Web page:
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I'm currently spending $15,000 a year in rent and gaining nothing in equity! This needs to change :). Looking to buy a place, I'm in the DC area so it'll be in the $500,000 price range.

I have just started saving (shoulda started earlier...) and have $6,000 put away. I should be able to sock away about $2,000 a month. So:

Question 1: How much of a down payment should I look to put down? I was hearing 20% is a break point that will significantly decrease the interest on my mortgage. However, that is $100,000 and it will take me 47 months to save up to $100k at my current rate. It may not be as good of a time to buy 4 years down the line.

Question 2: When it is time to buy, what is the best way to go about finding a lender / mortgage broker? Are there objective comparison websites around in relatively plain English? I don't know that much about this...

Question 3: What is the best way to invest my money and grow it while waiting to be able to buy the house? I currently have it in a money market account with my bank getting me about 1% APY.

Thanks!

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    You should probably split this up into separate questions. Also, consider you answered your own question on #1, and #3 is off-topic. – JohnFx Oct 31 '11 at 15:30
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    I added a united-states tag since I assume by the references to "DC area" and the currencies quoted in $ that you're in the US. If I'm wrong please feel free to re-tag. – Vicky Oct 31 '11 at 15:48
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    @coergo This is not in answer to your questions, but I get the sense you should do a lot more research on your situation. You may not be "pissing away" $15k/yr in rent, you might actually be doing better by renting vs. buying. It's not an automatic win for buying by a longshot. Search this site or see the NYTimes rent vs. buy calculator. When you factor in property taxes, home maintenance, and mortgage interest, and opportunity costs, renting can often be the much more sensible option. – Chelonian Oct 31 '11 at 16:41
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    I just want to echo Chelonian's comments. Buying is not always better than renting, nor does buying automatically ensure you are "building equity". – gef05 Oct 31 '11 at 19:04
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    Just a quick fyi, saving for four years (forty seven months) isn't that long when you're talking about buying a house. If that's what it takes to get your down payment... – Benjamin Chambers Nov 1 '11 at 1:08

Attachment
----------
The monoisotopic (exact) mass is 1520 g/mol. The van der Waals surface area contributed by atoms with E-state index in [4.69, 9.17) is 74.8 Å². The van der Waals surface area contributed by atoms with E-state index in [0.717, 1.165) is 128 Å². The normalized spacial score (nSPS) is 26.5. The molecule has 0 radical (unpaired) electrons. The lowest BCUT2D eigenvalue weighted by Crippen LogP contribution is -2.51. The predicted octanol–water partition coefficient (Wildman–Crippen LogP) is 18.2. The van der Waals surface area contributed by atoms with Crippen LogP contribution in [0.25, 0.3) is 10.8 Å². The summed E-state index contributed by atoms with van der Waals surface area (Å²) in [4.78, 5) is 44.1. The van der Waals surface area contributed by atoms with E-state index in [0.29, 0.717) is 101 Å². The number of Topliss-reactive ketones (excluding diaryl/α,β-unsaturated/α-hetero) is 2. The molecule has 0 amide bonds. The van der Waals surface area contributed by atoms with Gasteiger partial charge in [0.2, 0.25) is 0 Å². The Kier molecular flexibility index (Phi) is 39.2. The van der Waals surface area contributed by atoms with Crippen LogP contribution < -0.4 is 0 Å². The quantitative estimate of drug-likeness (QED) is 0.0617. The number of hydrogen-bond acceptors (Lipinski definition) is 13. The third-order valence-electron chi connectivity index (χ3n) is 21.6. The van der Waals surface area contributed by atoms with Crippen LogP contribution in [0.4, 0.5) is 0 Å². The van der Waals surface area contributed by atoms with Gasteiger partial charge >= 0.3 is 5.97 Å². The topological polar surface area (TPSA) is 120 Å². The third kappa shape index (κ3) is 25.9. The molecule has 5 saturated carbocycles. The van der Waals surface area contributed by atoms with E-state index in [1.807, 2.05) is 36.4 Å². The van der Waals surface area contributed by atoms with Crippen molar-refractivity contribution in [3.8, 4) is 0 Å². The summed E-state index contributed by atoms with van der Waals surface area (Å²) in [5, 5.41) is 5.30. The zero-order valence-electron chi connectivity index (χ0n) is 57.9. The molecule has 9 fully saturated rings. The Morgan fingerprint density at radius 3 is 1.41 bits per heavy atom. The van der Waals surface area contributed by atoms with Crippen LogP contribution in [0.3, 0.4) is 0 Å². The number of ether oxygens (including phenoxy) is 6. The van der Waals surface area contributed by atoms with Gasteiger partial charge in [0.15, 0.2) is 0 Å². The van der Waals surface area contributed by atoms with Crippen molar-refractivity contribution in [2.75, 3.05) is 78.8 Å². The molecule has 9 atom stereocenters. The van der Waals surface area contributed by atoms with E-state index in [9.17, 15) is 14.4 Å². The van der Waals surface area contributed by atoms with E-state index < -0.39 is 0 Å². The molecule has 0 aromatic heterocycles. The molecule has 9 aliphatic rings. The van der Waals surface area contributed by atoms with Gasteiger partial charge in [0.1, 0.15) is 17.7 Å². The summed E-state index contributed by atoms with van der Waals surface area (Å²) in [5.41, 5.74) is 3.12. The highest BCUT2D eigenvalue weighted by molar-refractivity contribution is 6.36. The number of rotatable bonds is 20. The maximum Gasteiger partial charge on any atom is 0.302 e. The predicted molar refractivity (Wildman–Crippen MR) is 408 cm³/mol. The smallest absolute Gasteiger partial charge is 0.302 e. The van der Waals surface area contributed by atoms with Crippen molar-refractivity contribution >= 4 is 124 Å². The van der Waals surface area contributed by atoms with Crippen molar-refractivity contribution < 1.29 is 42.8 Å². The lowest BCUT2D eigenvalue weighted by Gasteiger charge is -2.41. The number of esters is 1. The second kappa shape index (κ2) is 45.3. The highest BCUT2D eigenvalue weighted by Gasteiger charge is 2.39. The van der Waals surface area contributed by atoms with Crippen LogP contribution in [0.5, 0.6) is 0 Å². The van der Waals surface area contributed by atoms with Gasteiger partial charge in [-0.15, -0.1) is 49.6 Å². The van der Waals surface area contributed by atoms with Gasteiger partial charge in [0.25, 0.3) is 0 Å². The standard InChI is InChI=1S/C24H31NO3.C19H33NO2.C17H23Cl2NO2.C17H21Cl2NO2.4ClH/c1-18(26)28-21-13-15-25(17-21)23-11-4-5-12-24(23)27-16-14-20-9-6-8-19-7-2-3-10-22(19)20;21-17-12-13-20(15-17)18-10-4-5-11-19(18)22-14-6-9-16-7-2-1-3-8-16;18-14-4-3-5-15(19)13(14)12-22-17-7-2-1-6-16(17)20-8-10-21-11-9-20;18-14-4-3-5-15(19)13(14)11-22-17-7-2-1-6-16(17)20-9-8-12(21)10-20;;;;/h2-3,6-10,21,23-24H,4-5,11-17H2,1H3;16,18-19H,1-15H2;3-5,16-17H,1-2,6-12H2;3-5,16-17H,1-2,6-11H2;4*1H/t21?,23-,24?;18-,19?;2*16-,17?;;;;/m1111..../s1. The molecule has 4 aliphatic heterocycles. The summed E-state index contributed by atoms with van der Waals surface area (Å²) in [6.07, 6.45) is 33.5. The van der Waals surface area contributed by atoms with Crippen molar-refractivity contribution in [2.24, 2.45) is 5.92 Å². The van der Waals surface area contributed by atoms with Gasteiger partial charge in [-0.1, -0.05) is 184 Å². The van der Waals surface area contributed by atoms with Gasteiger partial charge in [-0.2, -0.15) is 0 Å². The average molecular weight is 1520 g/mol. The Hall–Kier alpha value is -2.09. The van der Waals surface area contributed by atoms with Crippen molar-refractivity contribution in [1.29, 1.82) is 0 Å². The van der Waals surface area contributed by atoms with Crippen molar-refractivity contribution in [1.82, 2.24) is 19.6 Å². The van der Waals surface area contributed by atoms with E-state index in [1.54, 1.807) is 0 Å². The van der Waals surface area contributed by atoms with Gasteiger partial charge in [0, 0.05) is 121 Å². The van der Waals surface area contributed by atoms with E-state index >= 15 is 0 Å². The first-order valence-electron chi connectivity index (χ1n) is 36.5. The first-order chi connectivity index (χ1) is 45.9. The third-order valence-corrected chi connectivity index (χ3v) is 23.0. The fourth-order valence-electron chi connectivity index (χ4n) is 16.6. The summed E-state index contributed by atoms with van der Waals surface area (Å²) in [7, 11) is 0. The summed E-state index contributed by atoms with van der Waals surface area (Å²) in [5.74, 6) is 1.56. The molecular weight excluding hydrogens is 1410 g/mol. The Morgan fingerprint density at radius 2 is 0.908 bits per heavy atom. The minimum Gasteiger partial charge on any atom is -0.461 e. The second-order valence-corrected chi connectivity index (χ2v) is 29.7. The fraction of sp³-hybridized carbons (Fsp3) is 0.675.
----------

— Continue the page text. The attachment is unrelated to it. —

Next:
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You are correct that 20% has an impact on your interest rate, although it is not always hugely significant. You would have to do your own shopping around to find that information out. However 20% has an impact that I consider to be far more important than your monthly payment, and that is in your equity. If the DC market tanks, which I know it has not really done like much of the country but none of us have crystal balls to know if it will or not, then you will be more easily underwater the less you put down. Conversely putting 20% or more down makes you an easy sell to lenders [i]and[/i] means that you don't have to worry nearly so much about having to do a short sale in the future.

I would never buy a house with less than 20% down personally and have lived well below my means to get there, but I am not you.

With regards to mortgages, the cheapskate way that I found information that I needed was to get books from the library that explained the mortgage process to me. When it came time to select an actual broker I used my realtor's recommendation (because I trusted my realtor to actually have my interests at heart because he was an old family friend - you can't usually do that so I don't recommend it) and that of others I knew who had bought recently. I compared four lenders and competed them against each other to get the best terms. They will give you estimate sheets that help you weigh not only rates but costs of different fees such as the origination fee and discount points. Make sure to know what fees the lender controls and what fees (s)he doesn't so that you know which lines to actually compare.

Beyond a lender make sure that before closing you have found a title company that you think is a good choice (your realtor or lender will try to pick one for you because that's the way the business is played but it is a racket - pick one who will give you the best deal on title), a settlment company (may be title company, lender, or other) that won't charge you an excessive amount, a survey company that you like if required in DC for your title insurance, and homeowner's insurance coverage that you think is a good deal. The time between contract and closing is short and nobody tells you to research all the closing costs that on a $500,000 place run to in excess of $10,000, but you should. Also know that your closing costs will be about 2% of the purchase price and plan accordingly.

In general take some time to educate yourself on homebuying as well as neighborhoods and price ranges. Don't rush into this process or you will lose a lot of money fast.

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